Federal Reserve Bank of New York President Meets With Plattsburgh Business Leaders

Jun 20, 2017

Since 2010, representatives of the Federal Reserve Bank of New York have been making field trips to different regions across the state.  On Monday its president, William Dudley, met with Plattsburgh business leaders to discuss North Country economic issues.

Plattsburgh North Country Chamber of Commerce President Garry Douglas said Plattsburgh is a place that makes things through an integrated cross-border link.   "A place that put itself in the Quebec business.  We actually go up into Quebec and we help Quebec businesses export to the U.S. Why do we do that?  Because half of what they export to the U.S. is going to come through here. And even if they don’t do anything locational our professional service community, our customs brokers, our banks and so on are going to service that activity on this side of the border.  And when they do want to do something locational we’re going to be the first on their minds as a place as part of their growth in the U.S. market that they do that.”

William Dudley has been the 10th president and CEO of the Federal Reserve Bank of NY since January 2009.  He is the vice-chair of the Federal Open Market Committee, which formulates the country’s monetary policy.  He told the businesspeople in Plattsburgh that attitudes have changed during his tenure and people are more upbeat about the economy.   “This is actually a pretty good place to be.  We’re pretty close to what we think is full employment. Inflation’s a little bit lower that what we would like.  But we think if the labor market continues to tighten wages will gradually pick up and with that we’ll see inflation get back to 2 percent. The only real fly in the ointment in terms of the U.S. economy at this point is the gains of economic growth are not always well distributed.  You know I think one lesson of the election is the people left behind.  We need to be more attentive to them. The other fly in the ointment I think is productivity growth is a little bit weak. But all in all I’m generally pleased with how the economy is going. The outlook looks pretty good.”  

Dudley took questions and comments for about 45 minutes on a wide array of issues, from banking and broadband to agriculture, automation and cross-border trade.

Glens Falls National Bank Chief Credit Officer Dave Kaiser brought up the downtown living trend.   “We love to finance those kinds of projects.  But you need jobs.  You need to have a Nova Bus.  You need to have places like that where they have hundreds of jobs so people will live in your cities. And that way all the other businesses will thrive.”

The Miner Institute is an agricultural research center in Chazy.  Trustee Geoff Yates, who retired from the farm credit system, talked about agricultural economics in the North Country.   “The economic impact is substantial and there’s a lot of businesses that support agriculture, the equipment dealers and so forth the service industries. If you look at the statistics for New York state as far agriculture and their economy it’s just massive.”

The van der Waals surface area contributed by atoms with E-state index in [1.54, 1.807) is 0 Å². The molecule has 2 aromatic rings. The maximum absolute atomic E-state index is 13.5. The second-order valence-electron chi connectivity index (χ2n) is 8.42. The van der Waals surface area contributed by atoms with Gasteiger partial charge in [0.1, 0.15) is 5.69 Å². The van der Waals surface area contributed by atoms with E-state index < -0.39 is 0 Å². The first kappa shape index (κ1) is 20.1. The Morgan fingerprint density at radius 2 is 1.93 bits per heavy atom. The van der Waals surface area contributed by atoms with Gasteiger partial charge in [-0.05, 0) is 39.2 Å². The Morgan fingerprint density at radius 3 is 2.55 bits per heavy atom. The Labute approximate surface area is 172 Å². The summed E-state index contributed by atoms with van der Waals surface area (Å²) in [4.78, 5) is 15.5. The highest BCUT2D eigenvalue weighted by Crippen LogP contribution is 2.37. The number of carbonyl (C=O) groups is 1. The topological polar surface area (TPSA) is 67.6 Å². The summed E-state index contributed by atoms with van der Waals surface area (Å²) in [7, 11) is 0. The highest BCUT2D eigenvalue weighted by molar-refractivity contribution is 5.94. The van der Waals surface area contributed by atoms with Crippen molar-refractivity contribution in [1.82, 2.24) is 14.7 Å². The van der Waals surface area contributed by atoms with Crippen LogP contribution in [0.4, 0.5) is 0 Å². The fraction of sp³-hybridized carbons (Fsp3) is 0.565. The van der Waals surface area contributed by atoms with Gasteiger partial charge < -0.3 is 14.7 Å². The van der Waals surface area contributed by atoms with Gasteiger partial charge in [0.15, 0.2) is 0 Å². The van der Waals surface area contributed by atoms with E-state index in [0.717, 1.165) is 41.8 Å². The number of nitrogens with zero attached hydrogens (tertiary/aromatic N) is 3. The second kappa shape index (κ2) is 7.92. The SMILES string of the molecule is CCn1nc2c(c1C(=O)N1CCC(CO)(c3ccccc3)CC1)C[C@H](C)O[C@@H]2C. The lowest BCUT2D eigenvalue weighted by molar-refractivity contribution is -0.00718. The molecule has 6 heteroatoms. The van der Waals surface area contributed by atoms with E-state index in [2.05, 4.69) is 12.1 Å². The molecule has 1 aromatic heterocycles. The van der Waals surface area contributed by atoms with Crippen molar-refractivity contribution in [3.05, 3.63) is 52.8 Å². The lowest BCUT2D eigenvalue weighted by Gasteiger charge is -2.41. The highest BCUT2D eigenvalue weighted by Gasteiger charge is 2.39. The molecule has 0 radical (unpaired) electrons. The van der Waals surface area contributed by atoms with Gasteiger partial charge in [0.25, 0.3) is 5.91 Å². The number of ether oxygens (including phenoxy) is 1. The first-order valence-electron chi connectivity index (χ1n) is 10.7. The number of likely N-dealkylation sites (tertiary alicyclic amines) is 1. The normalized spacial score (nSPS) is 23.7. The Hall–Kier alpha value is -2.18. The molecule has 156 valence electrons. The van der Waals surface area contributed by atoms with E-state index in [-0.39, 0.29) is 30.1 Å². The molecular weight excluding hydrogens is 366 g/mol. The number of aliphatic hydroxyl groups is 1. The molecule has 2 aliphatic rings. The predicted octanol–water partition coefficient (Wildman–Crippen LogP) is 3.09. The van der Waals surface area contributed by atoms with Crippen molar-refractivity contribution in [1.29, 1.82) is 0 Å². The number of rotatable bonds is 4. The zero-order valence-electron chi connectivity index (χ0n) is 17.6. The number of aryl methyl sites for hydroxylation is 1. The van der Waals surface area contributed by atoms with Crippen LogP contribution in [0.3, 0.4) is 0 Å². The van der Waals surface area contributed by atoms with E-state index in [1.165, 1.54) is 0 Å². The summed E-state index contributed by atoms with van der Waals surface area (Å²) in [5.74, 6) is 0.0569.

Dudley says visiting each region helps him form a more comprehensive view of the district’s economy.   “It informs what we can do as a Federal Reserve Bank to be helpful to the region in terms of supplying data, convening, you know, conferences, small business forums, on how to export, how to achieve credit. So it gives us a little bit more insight about where should we put our resources in terms of trying to help the region.  But then it also informs me in terms of thinking about how is the economy doing. You know how tight is the labor market?  Where are there skill shortages? Is education partnering well with business or not so well? All those things are relevant in term of how we think about the economy.”

Dudley traveled with about 10 aides. Chamber President Douglas said this first visit from federal reserve representatives may help spur local economic development.   “It plants the seeds for future inclusion in things. It has value.  It’s an indirect value, but it definitely has value over time. And they’re going to go back to New York and they’re going to sit on the PATH train from New Jersey, they’re going to get on their buses out to Long Island and they’re going to say gee I saw where these were made.”

Dudley toured Bombardier and Nova Bus, two Canadian-based companies with manufacturing plants in Plattsburgh.  He then traveled to Potsdam and Fort Drum to meet with business leaders in the western sector of northern New York.